Schizoaffective Disorder

Schizoaffective disorder is a mental health condition with symptoms of schizophrenia and a mood disorder. People with schizoaffective disorder may experience depression, mania and psychosis. Schizoaffective disorder treatment often includes therapy and medications. This combination can improve symptoms and quality of life.


Psychosis and mood symptoms are two categories of schizoaffective disorder symptoms.
Schizoaffective disorder symptoms include symptoms of both schizophrenia and mood disorders.

What is schizoaffective disorder?

Schizoaffective disorder is a mental health condition that includes symptoms of both schizophrenia and mood disorders. Schizophrenia affects the way you think, act, perceive reality and express emotions. Mood disorders change your feelings, energy levels and behaviors.

There’s no cure for schizoaffective disorder, but treatment can help manage your symptoms and improve your quality of life.

What are the types of schizoaffective disorder?

There are two types of schizoaffective disorder, and they’re based on what mood disorder symptoms you experience:

  • Bipolar type: You have several days of extreme highs (mania), and you can have severe lows (depression). You may have an episode of increased energy with irritability followed by a period of low energy with sadness.
  • Depressive type: You only experience lows (depression). Your mood is depressed, and you may have a hard time completing your daily routine. You may experience feelings of hopelessness.

How common is schizoaffective disorder?

Schizoaffective disorder is rare. One study in Finland estimated that 3 in every 1,000 people (0.3%) will develop schizoaffective disorder in their lifetime. It’s difficult to know exactly how many people have this condition because it’s challenging to diagnose. The symptoms of schizoaffective disorder overlap with other mental health conditions. A misdiagnosis is possible but less likely.


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Symptoms and Causes

What are the symptoms of schizoaffective disorder?

The symptoms of schizoaffective disorder symptoms fall into the following categories:

  • Psychosis (similar to schizophrenia): Symptoms that affect your perception of reality, your thoughts and behaviors.
  • Mood (similar to bipolar disorder of major depression): Symptoms that affect your emotions and how you feel.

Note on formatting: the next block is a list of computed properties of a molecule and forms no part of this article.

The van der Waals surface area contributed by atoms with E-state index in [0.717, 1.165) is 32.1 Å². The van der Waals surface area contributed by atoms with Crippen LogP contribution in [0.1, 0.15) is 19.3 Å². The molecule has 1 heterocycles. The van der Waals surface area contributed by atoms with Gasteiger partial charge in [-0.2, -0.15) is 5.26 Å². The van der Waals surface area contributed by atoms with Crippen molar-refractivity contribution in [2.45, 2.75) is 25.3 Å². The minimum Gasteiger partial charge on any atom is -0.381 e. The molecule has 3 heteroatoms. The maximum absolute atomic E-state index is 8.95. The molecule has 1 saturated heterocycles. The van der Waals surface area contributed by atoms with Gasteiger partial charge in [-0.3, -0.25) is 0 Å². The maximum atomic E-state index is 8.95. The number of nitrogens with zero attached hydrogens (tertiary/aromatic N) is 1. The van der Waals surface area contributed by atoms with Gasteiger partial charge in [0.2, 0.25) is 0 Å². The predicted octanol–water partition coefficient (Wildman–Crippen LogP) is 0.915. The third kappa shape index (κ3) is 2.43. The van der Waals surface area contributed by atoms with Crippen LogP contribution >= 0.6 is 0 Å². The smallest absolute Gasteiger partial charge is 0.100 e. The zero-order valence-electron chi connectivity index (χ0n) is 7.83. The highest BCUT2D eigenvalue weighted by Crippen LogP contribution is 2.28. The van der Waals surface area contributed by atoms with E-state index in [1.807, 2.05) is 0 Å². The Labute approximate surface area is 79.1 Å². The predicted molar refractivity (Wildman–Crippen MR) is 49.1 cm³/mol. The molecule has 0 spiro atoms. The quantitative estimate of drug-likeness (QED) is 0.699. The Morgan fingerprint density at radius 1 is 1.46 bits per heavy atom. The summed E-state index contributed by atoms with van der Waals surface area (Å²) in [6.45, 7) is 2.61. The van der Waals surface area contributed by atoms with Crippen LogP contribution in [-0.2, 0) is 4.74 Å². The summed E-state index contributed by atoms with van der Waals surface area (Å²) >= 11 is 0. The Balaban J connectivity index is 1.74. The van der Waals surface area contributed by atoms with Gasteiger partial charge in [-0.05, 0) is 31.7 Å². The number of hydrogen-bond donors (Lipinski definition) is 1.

These symptoms vary from person to person and range from mild to severe. Symptoms usually begin in your late teens or early adulthood. It rarely begins in childhood or in adults over age 50.

Common psychosis symptoms of schizoaffective disorder include:

  • Hallucinations.
  • Delusions.
  • Disorganized thoughts and speech.
  • Abnormal or unexpected behaviors.
  • Little to no emotional expression or ability to feel pleasure.

Common mood symptoms include:

  • Mania: Several days of feeling very energetic with racing thoughts, a desire to participate in unsafe behaviors, agitation, excessive talkativeness, feeling on top of the world, distractibility and little desire or need for sleep.
  • Depression: A period of sadness that may be accompanied by feelings of worthlessness, fatigue, irritability, insomnia or excessive sleep, low energy, difficulty finding pleasure in things you enjoy and trouble concentrating.

Symptoms that affect your mood may lead to suicidal ideation (suicidal thoughts). Seek immediate help if you experience this by contacting a healthcare provider or the Suicide and Crisis Lifeline by calling 988 (U.S.). Someone is available to talk with you 24 hours a day, seven days a week. If you or a loved one are in immediate danger, call 911 or your local emergency services number.

What causes schizoaffective disorder?

We’re not sure of the exact cause of schizoaffective disorder. Researchers believe several factors may contribute to a diagnosis:

  • Genetics: A genetic change (variant) among several different genes may increase your risk of developing schizoaffective disorder. The exact genes responsible are unknown, but studies are ongoing to learn more about how genetics might influence this condition.
  • Brain chemicals: Chemicals in your brain called neurotransmitters help nerve cells in your brain communicate. Studies suggest that abnormalities of certain types of neurotransmitters, like dopamine, norepinephrine and serotonin, may affect how your cells communicate, which can lead to symptoms.